A Star is Born Movie Review

There is both joy and tragedy in this latest version of A Star Is Born. Actor and now director Bradley Cooper does an impressive job in his directorial debut. His gargle with glass voice and experienced stage presence is also arresting and Lady Gaga once again proves that she is the real deal. The lady can sing.

The tragedy that underlines the film is not just one of substance abuse but the sadness of loosing the connection to ones art through the effects of tinnitus. The film drives this point home with audio effects of both extreme on-stage volume and that soul destroying constant tone that sufferers become afflicted with. It leads many to do horrible things to stop the suffering.



The charm of watching Jack (Cooper) and Ally (Gaga) create music together at the film’s beginning is given a sad undertone by how lost he becomes both on and off stage and how disposable her music becomes when her pop career takes off. The sparks that fly off their earlier work together are quickly extinguished.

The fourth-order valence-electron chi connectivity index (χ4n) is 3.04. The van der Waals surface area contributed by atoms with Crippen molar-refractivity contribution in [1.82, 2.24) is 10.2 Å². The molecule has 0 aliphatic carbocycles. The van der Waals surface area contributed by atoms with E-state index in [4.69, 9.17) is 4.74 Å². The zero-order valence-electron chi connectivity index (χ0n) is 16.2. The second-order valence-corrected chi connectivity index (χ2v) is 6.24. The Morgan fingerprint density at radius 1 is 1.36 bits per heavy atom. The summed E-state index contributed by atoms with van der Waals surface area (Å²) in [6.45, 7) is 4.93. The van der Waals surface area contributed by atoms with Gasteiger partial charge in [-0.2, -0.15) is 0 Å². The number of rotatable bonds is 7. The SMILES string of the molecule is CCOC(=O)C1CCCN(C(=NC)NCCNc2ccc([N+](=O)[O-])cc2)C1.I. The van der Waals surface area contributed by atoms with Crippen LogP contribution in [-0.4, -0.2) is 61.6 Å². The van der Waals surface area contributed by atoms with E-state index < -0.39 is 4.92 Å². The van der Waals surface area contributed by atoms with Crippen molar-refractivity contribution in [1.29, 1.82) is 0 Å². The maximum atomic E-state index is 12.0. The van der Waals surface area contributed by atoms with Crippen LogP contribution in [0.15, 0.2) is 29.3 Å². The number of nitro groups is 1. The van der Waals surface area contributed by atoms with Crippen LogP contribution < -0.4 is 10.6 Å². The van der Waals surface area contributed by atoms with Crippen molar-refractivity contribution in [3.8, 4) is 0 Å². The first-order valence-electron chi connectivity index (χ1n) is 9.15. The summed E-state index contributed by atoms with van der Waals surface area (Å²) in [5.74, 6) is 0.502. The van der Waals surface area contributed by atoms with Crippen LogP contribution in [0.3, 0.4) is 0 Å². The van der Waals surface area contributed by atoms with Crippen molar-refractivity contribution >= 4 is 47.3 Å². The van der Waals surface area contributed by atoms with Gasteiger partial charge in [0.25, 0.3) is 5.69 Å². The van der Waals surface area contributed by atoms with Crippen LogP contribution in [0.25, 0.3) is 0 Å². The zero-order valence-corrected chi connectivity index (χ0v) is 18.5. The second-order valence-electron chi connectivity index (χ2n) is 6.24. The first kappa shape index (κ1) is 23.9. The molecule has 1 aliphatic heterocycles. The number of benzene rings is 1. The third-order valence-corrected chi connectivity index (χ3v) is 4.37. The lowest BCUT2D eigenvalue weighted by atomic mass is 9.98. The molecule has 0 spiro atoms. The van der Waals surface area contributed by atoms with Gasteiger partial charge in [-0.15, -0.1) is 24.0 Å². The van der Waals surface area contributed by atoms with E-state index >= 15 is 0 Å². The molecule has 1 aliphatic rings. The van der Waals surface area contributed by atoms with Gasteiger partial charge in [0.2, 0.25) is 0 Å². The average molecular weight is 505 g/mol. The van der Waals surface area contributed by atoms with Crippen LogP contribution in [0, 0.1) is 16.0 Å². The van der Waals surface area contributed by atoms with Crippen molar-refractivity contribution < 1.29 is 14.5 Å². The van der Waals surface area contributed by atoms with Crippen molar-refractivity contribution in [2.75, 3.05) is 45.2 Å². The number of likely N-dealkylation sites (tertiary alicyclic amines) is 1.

It seems that every generation’s version of A Star Is Born features music popular for its time. The thirties, the fifties, the seventies and now current music trends are highlighted and the music in this version is a delight, but one tinged with a feeling of melancholy via both content and the disposable nature of current pop trends. Music films are a difficult beast to tame and this 2018 version is successful at that endeavour.

Rob Hudson